Oscar Host?

ABC just began rolling out commercial spots for the 91st annual Academy Awards, which airs on February 24, but for the first time in a long while those ads had not a single mention of a host, traditionally a known fact in most similar Oscar TV spots in recent years. But then again, this coming Oscar show does not have a host after the two-day reign of comedian Kevin Hart came crashing down exactly one month ago after some of his offensive long-ago Twitter remarks came to light.

Since then, Academy officials and their chosen producers this time around — Donna Gigliotti and Glenn Weiss (who also is directing again) — have offered radio silence on who just might host, even not officially acknowledging that Hart dropped out. As far as I can tell, Gigliotti hasn’t given a single interview regarding her plans or ideas for the show, and Weiss has also been mostly AWOL with the press since proposing to his girlfriend on live TV after winning an Emmy for directing last year’s Academy Awards.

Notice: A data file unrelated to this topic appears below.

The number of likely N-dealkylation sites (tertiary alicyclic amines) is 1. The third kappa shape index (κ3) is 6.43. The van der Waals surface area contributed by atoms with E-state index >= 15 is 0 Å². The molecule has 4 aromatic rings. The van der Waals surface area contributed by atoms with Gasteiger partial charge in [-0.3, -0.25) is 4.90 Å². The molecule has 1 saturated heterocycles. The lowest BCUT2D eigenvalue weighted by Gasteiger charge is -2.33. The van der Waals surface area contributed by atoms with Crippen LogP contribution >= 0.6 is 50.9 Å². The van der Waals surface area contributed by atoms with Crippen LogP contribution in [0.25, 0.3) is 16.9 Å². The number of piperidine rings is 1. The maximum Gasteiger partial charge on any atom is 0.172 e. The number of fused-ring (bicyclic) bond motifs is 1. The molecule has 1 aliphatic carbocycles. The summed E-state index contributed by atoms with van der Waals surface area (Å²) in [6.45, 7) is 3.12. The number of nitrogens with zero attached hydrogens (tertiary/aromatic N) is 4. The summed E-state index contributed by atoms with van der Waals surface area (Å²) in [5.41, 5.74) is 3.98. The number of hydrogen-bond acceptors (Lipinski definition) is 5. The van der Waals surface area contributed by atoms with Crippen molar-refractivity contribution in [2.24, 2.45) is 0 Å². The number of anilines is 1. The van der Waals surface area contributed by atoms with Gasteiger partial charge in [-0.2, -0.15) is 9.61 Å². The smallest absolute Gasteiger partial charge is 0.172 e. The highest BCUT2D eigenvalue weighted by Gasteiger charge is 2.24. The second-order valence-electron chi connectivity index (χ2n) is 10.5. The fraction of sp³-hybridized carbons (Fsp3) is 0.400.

This kind of secrecy surrounding the crown jewel of awards shows was a strategy last used in 2009, when Hugh Jackman hosted the innovative and rather thrilling Oscar telecast produced by Bill Condon and Laurence Mark. Their thought was that the show would have a certain air of mystery and freshness if every element was kept secret — one reason they didn’t even dribble out press releases of about presenters, a common practice before and since. Not by design, that seems to be the way the 91st Oscars is heading less than two months before the big show.

AMPAS

In my latest episode of The Actor’s Side, I asked Jackman about hosting the Oscars and if he would do it again. He didn’t skip a beat before saying “yes,” and mentioned he had been asked a couple of times since but had scheduling conflicts. Could he turn up again, albeit with a reduced workload as one of several hosts this year? We can speculate all we want and so let’s speculate.